First off the question is clear to anyone not being purposely obtuse. He/she wants to know what standard collection in C# implements a FIFO stack. And the answer is the Queue<> collection.

But what do we get?

  1. Closed by 5 people as not a real question. Really? This reminds me of immature teenagers looking for any excuse to exercise their authority by disallowing a question.
  2. Someone who said they need to implement it themselves. Trying to act superior with a generic useless answer (and displaying an utter lack of knowledge of the .NET API in the process).
  3. Several people who posted what a FIFO stack is. This is beyond lame as the person asking the question clearly knows what a FIFO stack is.
  4. And my favorite – one that fully answered the question, but added they needed more detail on the question to fully answer it. Kudos though for showing you are smart enough to understand the question, knowledgeable enough to answer it, and dickish enough to denigrate the questioner.

This puts me in mind of a dead on post about Hacker News comments:

most of the replies reinforced the notion that Hacker News readers are predominantly male know-it-alls and on the average, a bunch of snarky dicks.

When I see responses like this I don’t think, Oh My God, those commenters are clearly geniuses. What I think is these are people I would never want to work with – they’re either stupid or they’re focused on tearing others down to try and rise above them (and destined to consistently fail).

For a similar take – Stack exchange, moderators with OCD, and why some poor sap won’t be able to find a quick solution now.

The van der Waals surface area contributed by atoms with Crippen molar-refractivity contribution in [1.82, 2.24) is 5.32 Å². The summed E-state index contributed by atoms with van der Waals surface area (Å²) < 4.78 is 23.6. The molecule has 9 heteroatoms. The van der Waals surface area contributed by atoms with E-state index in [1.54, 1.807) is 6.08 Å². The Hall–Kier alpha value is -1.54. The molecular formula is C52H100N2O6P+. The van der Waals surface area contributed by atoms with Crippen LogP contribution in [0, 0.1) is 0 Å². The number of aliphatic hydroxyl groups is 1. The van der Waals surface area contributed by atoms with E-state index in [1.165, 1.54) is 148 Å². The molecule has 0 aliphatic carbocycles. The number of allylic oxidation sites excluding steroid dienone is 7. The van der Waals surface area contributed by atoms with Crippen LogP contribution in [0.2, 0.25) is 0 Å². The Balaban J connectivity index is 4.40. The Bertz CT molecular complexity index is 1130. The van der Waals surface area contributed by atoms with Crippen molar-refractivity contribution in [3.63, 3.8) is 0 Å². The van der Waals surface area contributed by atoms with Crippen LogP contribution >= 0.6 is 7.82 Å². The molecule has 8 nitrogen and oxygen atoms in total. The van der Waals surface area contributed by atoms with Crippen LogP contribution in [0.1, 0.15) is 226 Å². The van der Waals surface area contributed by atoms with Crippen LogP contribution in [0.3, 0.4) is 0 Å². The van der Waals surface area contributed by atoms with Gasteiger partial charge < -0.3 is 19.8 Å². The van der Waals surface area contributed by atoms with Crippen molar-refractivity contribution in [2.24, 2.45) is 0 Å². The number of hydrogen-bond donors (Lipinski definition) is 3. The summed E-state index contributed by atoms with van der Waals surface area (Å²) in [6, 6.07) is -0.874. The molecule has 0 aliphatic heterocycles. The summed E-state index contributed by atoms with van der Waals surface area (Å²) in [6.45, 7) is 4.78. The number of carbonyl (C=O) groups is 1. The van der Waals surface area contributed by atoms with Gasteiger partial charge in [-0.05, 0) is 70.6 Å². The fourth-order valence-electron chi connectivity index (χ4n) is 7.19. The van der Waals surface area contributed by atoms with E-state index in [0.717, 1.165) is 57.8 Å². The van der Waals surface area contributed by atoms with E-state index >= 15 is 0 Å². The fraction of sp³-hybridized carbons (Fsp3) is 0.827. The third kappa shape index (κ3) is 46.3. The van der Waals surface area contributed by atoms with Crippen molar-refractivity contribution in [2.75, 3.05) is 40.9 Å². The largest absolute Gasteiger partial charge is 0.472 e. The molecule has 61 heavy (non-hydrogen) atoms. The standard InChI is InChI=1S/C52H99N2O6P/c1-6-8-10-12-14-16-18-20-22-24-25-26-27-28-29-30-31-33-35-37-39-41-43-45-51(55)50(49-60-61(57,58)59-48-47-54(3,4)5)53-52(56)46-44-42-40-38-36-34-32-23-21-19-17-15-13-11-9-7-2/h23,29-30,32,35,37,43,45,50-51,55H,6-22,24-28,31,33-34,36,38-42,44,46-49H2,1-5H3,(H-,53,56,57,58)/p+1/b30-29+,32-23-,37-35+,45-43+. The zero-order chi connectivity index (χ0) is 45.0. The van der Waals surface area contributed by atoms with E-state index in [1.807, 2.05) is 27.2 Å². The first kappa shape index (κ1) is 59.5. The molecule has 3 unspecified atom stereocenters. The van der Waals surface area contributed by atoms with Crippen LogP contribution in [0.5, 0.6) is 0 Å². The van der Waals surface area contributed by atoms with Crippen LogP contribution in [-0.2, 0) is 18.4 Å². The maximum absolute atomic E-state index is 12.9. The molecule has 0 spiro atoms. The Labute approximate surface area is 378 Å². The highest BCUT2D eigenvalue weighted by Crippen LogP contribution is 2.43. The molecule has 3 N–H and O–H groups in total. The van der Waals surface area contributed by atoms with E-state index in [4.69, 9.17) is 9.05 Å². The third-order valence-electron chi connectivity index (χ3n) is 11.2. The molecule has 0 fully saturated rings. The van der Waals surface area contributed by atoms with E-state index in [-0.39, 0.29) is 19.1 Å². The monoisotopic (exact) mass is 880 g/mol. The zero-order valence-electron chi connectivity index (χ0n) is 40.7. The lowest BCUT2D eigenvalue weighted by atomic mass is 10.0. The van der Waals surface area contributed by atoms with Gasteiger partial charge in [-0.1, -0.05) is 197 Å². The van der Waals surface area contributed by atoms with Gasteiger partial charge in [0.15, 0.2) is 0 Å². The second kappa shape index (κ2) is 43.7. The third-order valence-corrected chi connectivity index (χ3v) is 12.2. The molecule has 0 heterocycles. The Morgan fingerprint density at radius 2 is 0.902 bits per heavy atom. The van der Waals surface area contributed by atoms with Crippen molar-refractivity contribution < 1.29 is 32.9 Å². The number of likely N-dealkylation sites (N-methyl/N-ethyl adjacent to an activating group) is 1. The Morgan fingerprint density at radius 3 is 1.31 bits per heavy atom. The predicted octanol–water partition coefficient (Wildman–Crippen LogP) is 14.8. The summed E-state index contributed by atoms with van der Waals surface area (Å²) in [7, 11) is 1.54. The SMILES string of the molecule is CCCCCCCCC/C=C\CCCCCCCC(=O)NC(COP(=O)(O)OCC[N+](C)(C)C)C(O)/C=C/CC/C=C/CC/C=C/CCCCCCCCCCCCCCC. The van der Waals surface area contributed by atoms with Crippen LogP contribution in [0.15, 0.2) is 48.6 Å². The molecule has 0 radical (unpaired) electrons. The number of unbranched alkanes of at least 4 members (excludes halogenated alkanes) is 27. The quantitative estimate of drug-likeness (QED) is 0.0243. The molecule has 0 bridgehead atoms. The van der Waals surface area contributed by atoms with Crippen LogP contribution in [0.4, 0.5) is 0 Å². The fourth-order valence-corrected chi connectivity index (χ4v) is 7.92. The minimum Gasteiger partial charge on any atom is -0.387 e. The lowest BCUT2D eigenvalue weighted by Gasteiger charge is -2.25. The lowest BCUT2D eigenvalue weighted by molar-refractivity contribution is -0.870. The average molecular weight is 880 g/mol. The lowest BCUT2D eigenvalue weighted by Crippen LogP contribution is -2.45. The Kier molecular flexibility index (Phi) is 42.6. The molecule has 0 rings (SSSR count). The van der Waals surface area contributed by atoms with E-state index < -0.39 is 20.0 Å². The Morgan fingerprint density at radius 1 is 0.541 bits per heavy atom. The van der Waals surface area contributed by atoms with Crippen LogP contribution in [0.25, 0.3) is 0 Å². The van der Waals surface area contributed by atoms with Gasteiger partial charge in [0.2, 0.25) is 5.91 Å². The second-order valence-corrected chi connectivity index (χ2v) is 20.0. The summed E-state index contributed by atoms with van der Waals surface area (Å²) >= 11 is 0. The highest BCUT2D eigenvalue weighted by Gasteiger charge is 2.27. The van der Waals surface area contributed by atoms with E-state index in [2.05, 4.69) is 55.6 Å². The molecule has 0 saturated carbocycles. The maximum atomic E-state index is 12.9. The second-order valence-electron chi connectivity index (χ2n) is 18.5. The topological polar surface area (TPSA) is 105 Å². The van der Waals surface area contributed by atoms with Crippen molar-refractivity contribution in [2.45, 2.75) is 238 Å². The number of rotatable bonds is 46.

Update: A request by a Stack Overflow moderator – he/she wants to close more than 50 questions/day. Totally out of control.

Students Only – The Windward International Collegiate Code War Championship.

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Windward Code War – for Ages 17 – 70

A number of students have asked if freshmen can be competitive in this contest. Absolutely! The challenge is purposely designed so that Advanced classes are not an overwhelming advantage.

Let me provide an example. What if the contest was to write the A.I. for a chess game. One team has 4 awesome programmers. But none of them have ever played chess and barely know the rules. The other team has 2 people, a freshman who’s total programming experience is one semester of Python and… a chess grandmaster. Who’s going to win?

The key to a winning A.I. is the strategic approach you come up with. With that said, better programmers will be able to code up the approach quicker. They will have time to then test and adjust it to improve it. So writing code quickly that does what you want – yes that’s important. But definitely secondary to coming up with a good strategic approach.

As to writing well-crafted code. Code that is faster than everyone else. Code you can be proud of. That does not matter at all. Premature optimization is one of the major sins of programming. And in this game premature is anytime during the contest.

One thing from our perspective as instructors: we really appreciated that the competition emphasized strategy and problem solving rather than simply coding. – Professor Joline Morrison, Univ. of Wisconsin

This is one of the reasons I think our competition is so good – it rewards programmers who can see the big picture and craft a quick solution that implements a solution. And that is what is really valuable in the real world.

Update: In the 2013 competition the 2nd place team was 5 freshmen from the University of Maryland.